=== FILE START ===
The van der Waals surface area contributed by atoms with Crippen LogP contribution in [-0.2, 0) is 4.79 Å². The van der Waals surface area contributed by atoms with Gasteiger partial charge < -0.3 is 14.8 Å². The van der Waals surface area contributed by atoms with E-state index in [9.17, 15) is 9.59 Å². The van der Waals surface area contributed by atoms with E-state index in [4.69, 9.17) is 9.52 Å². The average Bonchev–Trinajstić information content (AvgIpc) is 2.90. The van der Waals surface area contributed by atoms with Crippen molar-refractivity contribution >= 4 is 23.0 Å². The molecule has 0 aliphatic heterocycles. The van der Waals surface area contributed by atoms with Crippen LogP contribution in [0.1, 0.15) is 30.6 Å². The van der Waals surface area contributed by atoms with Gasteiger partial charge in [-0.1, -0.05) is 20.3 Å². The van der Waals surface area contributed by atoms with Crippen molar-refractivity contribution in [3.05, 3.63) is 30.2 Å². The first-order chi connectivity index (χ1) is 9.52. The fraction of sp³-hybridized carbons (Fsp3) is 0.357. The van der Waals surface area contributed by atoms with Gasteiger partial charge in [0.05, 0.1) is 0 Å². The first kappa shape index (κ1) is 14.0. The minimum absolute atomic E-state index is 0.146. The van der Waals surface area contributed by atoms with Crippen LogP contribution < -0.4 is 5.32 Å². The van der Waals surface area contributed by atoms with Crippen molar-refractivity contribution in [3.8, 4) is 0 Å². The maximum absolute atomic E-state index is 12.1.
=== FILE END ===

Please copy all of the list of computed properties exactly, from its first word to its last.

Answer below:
The van der Waals surface area contributed by atoms with Crippen LogP contribution in [-0.2, 0) is 4.79 Å². The van der Waals surface area contributed by atoms with Gasteiger partial charge < -0.3 is 14.8 Å². The van der Waals surface area contributed by atoms with E-state index in [9.17, 15) is 9.59 Å². The van der Waals surface area contributed by atoms with E-state index in [4.69, 9.17) is 9.52 Å². The average Bonchev–Trinajstić information content (AvgIpc) is 2.90. The van der Waals surface area contributed by atoms with Crippen molar-refractivity contribution >= 4 is 23.0 Å². The molecule has 0 aliphatic heterocycles. The van der Waals surface area contributed by atoms with Crippen LogP contribution in [0.1, 0.15) is 30.6 Å². The van der Waals surface area contributed by atoms with Gasteiger partial charge in [-0.1, -0.05) is 20.3 Å². The van der Waals surface area contributed by atoms with Crippen molar-refractivity contribution in [3.05, 3.63) is 30.2 Å². The first-order chi connectivity index (χ1) is 9.52. The fraction of sp³-hybridized carbons (Fsp3) is 0.357. The van der Waals surface area contributed by atoms with Gasteiger partial charge in [0.05, 0.1) is 0 Å². The first kappa shape index (κ1) is 14.0. The minimum absolute atomic E-state index is 0.146. The van der Waals surface area contributed by atoms with Crippen LogP contribution < -0.4 is 5.32 Å². The van der Waals surface area contributed by atoms with Crippen molar-refractivity contribution in [3.8, 4) is 0 Å². The maximum absolute atomic E-state index is 12.1.